Escape from Tomorrow is set in a fantasy realm presided over by robots and costumed henchmen charged with pushing and prodding people mercilessly through a series of elaborate cogs designed to keep everyone moving their bodies and spending their money. The realm is loud, garishly lit, and stuffed to its apparent seams with pitiful trinkets that serve as contemptuous reminders of the greed and waste that rule a place that's revealed to have sprung from the creative loins of a society that favors sensation above any potentially dull forces of calmness or emotional sobriety. Repose appears to be unimaginable, as a moment of reflection might allow one of the realm's inhabitants to arrive at the realization that the happiness theoretically for sale is both an illusion and a cheap ghoulish joke. No, we're not talking about a brave new world as put forth by Aldous Huxley, but present day Disneyland.
Director Randy Moore really only has one joke, but it's a good one: He paints Disneyland as hell by shooting it virtually and suggestively, not to mention illegally, as it is with only a few flourishes apart from the crisp, eerie black-and-white photography, utilizing the park as a self-incriminating found object in a manner that suggests the hallucinatory use of real locations in films such as Alphaville and Code 46. Viewed from a skeptical distance, rather than a willed determination to stuff in as much "fun" as humanly possible over the course of a vacation-as-stay-of-execution, Disneyland immediately asserts itself to the viewer as an ominous alternate dimension primed to suck the little time consumers have away from work right up and away from them. The film shows that Disneyland and other amusement parks essentially trick you into paying them to further enforce the nine-to-five work schedule you despise, and they get away with it by sinking their hooks into your children with their movies, toys, and TV shows. The point, of course, is to turn your children into dutiful buyers at an early age, trapping them into obligations of debt-ridden bauble collecting before they figure out they have a choice.
The most disheartening truth of the Walt Disney Company is that there are otherwise thoughtful and well-meaning people who still buy into the idea that it's a benevolent dream factory rather than a vast conglomerate promoting sexist- and classist-obedient consumption like any other, and so it's mildly cathartic to watch Escape from Tomorrow as it flips the bird to corporate theme parks and, by extension, to the joyless institution that's known as the modern American vacation. The protagonist, Jim White (Roy Abramsohn), is a consciously everyman schmuck who loses his job in the opening scene and proceeds to spend his last day in Disneyland with his family as he loses his mind, probably by discovering the subterranean evil lurking underneath the rides and games and junk food.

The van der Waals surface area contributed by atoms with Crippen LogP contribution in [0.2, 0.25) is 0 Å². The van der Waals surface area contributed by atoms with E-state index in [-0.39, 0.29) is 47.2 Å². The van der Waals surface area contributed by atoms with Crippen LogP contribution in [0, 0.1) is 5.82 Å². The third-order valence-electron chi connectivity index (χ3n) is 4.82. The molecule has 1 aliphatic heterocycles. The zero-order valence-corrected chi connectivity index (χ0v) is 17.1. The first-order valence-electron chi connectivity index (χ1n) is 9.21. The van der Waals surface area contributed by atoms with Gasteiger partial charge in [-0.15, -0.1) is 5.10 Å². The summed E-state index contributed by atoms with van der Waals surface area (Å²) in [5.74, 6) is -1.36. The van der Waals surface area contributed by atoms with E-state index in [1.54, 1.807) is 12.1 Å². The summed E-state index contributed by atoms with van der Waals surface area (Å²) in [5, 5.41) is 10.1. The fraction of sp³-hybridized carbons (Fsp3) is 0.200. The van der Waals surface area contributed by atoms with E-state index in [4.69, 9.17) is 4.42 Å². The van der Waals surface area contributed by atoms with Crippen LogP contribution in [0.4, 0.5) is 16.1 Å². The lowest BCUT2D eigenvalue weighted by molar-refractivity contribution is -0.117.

Moore uses this whiff of a plot as a pretense with which to spring a few gratifyingly nasty gags: Jim guides his children through Disneyland so he can trail a pair of uncomfortably young French girls; the princesses of the theme park are revealed to be whores for sale to big-spending clients; the robots of the children's rides are exposed as winking demons. The film is ultimately too content to speak only to its choir (in other words, people who generally wouldn't be caught dead in Disneyland anyway), and so it quickly grows smug in its gleeful cynicism. Which is to say that, yes, Escape from Nowhere is just a stunt or, more specifically, a calling card, but that might be enough for anyone who's ever wanted to kick Mickey Mouse square in his padded, pious balls.